why are regent honeyeaters endangered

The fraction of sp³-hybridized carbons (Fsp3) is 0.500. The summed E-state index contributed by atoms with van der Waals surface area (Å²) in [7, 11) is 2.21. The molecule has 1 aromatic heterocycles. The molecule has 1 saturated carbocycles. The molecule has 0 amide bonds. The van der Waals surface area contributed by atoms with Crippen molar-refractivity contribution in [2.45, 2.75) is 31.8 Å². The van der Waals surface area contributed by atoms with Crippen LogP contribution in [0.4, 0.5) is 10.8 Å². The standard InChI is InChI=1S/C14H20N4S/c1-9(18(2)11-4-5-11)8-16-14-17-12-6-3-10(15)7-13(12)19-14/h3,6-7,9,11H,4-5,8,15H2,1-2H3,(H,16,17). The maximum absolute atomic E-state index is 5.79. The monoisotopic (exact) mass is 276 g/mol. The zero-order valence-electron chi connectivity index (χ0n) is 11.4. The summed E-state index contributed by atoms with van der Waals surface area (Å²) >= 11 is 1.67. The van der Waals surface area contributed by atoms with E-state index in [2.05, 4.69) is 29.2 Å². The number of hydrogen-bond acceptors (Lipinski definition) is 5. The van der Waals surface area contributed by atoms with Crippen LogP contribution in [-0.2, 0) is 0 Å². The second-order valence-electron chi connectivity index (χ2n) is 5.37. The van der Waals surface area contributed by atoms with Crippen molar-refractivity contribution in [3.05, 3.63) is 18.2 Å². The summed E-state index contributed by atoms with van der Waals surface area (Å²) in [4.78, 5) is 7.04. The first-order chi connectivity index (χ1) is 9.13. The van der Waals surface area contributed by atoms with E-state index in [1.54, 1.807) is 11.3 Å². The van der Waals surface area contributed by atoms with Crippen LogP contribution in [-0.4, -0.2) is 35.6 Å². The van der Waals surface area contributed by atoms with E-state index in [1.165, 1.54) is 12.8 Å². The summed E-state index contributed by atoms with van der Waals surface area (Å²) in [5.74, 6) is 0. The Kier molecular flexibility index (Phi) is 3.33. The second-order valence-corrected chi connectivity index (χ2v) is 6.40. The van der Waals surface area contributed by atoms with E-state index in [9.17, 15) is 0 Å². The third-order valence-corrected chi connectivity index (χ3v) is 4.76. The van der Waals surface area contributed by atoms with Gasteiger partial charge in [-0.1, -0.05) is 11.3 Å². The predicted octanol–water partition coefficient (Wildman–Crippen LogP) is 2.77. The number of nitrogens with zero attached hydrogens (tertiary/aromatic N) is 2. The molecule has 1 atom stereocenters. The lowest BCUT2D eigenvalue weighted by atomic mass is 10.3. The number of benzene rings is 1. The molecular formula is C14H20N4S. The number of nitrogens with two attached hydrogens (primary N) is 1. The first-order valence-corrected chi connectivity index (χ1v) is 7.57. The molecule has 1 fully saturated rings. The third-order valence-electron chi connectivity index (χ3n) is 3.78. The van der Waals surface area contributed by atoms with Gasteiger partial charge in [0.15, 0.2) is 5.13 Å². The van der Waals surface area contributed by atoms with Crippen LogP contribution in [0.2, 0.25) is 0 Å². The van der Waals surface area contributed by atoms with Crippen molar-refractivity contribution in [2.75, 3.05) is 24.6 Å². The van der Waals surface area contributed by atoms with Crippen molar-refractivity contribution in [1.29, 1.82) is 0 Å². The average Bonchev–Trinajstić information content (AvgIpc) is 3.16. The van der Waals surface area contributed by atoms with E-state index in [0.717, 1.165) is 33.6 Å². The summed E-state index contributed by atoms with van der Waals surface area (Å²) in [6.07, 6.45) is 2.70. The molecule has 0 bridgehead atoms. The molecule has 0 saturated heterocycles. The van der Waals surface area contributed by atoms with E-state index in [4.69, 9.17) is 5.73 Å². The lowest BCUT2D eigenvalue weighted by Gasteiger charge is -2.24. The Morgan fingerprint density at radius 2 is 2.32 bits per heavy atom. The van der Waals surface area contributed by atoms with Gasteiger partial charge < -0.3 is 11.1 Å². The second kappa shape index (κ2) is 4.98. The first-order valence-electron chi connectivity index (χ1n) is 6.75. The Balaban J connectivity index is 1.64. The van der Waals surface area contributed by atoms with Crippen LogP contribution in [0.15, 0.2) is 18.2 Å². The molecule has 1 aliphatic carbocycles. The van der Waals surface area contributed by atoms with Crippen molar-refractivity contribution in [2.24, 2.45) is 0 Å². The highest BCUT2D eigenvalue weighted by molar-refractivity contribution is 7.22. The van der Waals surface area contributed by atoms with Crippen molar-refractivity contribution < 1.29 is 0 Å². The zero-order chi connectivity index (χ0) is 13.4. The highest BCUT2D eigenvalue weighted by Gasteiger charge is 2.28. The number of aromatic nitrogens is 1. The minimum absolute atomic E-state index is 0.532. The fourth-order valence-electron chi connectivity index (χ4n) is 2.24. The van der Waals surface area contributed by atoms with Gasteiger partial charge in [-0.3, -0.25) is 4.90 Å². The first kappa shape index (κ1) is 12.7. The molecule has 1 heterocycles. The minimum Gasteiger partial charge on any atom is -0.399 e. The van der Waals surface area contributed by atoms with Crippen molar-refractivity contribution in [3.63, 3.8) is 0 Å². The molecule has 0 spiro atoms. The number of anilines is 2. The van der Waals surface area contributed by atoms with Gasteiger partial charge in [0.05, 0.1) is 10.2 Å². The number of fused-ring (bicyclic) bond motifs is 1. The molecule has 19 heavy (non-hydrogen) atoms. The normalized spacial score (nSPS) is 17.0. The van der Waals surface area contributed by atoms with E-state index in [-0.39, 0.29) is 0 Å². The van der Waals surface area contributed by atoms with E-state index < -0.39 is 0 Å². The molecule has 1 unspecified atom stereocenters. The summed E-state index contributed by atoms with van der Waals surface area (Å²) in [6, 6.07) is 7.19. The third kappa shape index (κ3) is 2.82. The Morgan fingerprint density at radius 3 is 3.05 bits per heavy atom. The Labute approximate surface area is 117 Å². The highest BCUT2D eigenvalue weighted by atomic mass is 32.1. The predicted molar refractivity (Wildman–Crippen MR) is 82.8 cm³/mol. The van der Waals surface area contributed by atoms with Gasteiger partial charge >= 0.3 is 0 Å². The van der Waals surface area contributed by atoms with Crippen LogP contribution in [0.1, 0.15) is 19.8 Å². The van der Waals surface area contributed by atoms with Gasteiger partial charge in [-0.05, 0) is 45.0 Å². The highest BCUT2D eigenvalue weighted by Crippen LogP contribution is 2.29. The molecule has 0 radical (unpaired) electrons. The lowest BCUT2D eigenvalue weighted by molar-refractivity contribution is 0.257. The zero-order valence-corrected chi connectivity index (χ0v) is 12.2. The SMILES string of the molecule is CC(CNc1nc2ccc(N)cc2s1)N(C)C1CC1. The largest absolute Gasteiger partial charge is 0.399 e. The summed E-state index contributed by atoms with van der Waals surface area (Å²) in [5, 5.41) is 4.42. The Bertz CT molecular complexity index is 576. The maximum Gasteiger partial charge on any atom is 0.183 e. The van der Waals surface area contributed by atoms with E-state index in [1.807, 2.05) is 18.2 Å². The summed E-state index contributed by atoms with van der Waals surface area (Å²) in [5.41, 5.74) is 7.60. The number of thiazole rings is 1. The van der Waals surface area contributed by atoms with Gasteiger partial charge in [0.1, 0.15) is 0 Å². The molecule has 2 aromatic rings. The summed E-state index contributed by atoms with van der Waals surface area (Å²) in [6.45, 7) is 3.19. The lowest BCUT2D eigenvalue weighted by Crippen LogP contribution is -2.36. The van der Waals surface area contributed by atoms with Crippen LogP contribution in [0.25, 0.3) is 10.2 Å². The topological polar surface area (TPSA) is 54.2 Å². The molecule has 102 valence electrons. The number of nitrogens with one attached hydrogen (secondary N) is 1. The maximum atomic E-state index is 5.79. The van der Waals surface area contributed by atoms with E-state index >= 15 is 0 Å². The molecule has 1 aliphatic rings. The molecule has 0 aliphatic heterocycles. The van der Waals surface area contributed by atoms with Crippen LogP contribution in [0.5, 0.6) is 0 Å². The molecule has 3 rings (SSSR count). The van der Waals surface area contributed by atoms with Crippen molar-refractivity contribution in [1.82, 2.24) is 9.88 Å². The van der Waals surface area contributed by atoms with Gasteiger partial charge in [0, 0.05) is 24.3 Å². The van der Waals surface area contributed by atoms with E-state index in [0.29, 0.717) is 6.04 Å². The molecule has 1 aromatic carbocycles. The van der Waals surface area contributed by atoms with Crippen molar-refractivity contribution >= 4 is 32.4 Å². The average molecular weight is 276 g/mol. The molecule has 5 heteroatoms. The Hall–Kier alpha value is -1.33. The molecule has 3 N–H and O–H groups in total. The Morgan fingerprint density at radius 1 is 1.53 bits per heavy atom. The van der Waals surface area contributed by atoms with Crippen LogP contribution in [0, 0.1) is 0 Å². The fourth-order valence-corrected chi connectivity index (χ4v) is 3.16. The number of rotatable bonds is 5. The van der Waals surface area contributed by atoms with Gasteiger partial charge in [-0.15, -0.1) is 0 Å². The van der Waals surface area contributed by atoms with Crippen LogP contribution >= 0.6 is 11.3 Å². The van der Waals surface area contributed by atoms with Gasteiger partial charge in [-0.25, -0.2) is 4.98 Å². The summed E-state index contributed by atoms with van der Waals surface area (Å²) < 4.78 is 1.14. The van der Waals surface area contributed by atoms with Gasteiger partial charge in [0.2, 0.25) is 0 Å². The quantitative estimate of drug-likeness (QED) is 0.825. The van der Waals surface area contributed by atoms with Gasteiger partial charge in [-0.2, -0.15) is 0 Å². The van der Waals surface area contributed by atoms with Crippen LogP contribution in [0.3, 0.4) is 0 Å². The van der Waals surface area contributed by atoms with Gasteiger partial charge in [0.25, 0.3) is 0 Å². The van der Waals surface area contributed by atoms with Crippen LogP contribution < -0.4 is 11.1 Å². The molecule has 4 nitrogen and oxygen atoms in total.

The Regent Honeyeater has been badly affected by land-clearing, with the clearance of the most fertile stands of nectar-producing trees and the poor health of many remnants, as well as competition for nectar from other honeyeaters, being the major problems. The population of one of Australia’s most endangered species will be bolstered, with 20 conservation-bred regent honeyeaters released into the wild. Only a few hundred regent honeyeaters are left in the wild, with fears the species could become extinct, but a conservation program has just released 20 birds, boosting the species' numbers. Mick Roderick is all excited. The regent honeyeater was once abundant across southeastern Australia, but fewer than 400 remain in the wild, putting the bird more at risk of extinction than the giant panda or Sumatran rhino. The wild population of Regent Honeyeaters will swell by 20% this week when Taronga Zoo releases 77 of the critically endangered birds produced through its breeding program. Australian Journal of Zoology 46: 153-170. The largest release of conservation-bred regent honeyeaters has taken place in NSW as part of the Australia-wide recovery effort to save the birds.. To save the regent honeyeaters, Taronga Zoo raised 20 birds in specialised facilities, where they have been successfully breeding the species for 20 years. The Regent Honeyeater might be confused with the smaller (16 cm - 18 cm) black and white White-fronted Honeyeater, Phylidonyris albifrons, but should be readily distinguished by its warty, yellowish eye skin, its strongly scalloped, rather than streaked, patterning, especially on … Oliver, D.L. It is listed federally as an endangered species. The Regent Honeyeater has been in decline since the 1940s, and its soft, metallic chiming call is rarely heard. This region contains some of the birds’ most important habitats on both public and private land. The early signs - the very early signs, to be honest - are that the most recent attempts to increase numbers of the critically endangered Regent Honeyeater in … The few remaining honeyeaters live along the east coast of Australia. Oliver, D.L. Environment Minister Matt Kean said this was the largest release of conservation-bred regent honeyeaters ever undertaken in NSW as part of an Australia-wide recovery effort. (1998) The breeding behaviour of the endangered Regent Honeyeater Xanthomyza phrygia near Armidale, New South Wales. The birds have been released into the wild in the Lower Hunter NSW. “Regent Honeyeaters are one of Australia’s most critically endangered species, with only about 350 birds remaining. The yellow and black regent honeyeater has had a win this year after two of the captive-bred species were seen at Chiltern with three fledglings. They are no longer found in south-western Victoria, and are probably extinct in South Australia.

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